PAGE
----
BTW I am into jazz, fusion... not metal, or rock. So tone/character at lower volumes is an issue for me.
    Thanks much
  2. JimmyM

    JimmyM Supporting Member

    Apr 11, 2005
    Apopka, FL
    Endorsing: Yamaha, Ampeg, Line 6, EMG
    Ideally, you want to leave your amp flat and not really need an EQ. Of course, that's not always how it works in the real world, but that's usually the goal, and it's usually the best recipe for good tone. So most amps just have 3 or 4 tone knobs because it's simply not necessary to have ultimate tonal control over every 1/4 octave of frequencies. Usually one band in each range that's optimized for bass is enough for most people. But some people want it, especially those who biamp, so you can run a separate EQ either in front of your preamp or after it in the effects loop. The choice is yours to make. Most people choose the effects loop, especially if they biamp, so they can roll off lows in one amp and roll off everything else in the other. I find this all unnecessarily complicated, so I'm a 4-knob kind of guy.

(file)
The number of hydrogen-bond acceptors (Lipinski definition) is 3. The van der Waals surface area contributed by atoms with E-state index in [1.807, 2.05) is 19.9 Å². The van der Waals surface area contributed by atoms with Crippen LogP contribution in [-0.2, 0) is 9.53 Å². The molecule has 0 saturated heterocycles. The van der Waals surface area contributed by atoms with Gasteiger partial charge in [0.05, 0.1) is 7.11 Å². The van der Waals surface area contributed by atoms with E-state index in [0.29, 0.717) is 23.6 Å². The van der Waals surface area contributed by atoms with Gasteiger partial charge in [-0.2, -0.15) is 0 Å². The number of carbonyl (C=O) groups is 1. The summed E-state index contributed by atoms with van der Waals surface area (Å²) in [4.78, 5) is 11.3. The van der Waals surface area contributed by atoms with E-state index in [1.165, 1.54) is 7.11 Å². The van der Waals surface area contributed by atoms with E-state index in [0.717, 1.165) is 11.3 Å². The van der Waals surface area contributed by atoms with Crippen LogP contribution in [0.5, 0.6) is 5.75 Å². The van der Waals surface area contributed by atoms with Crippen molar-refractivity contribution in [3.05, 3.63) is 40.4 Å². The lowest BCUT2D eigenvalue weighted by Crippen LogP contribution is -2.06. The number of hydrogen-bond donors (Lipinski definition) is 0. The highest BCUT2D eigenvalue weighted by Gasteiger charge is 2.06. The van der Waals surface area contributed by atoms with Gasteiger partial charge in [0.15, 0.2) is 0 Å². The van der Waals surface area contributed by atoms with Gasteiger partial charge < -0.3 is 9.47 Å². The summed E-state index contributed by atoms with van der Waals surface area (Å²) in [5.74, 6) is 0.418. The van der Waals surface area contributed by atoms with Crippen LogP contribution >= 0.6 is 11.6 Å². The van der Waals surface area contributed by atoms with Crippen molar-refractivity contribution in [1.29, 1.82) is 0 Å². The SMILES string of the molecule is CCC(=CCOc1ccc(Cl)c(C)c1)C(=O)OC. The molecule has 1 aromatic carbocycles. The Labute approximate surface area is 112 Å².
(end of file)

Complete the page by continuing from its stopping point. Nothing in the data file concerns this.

3. suraci


    Apr 11, 2005
    Is that all there is to it?
    Don't many of us use tone settings
    other than flat?
  4. JimmyM

    JimmyM Supporting Member

    Apr 11, 2005
    Apopka, FL
    Endorsing: Yamaha, Ampeg, Line 6, EMG
    Sure, a lot of people use settings other than flat. It's just that people like me find an outboard EQ unnecessary when all the tone shaping I need is usually contained in the amp's knobs.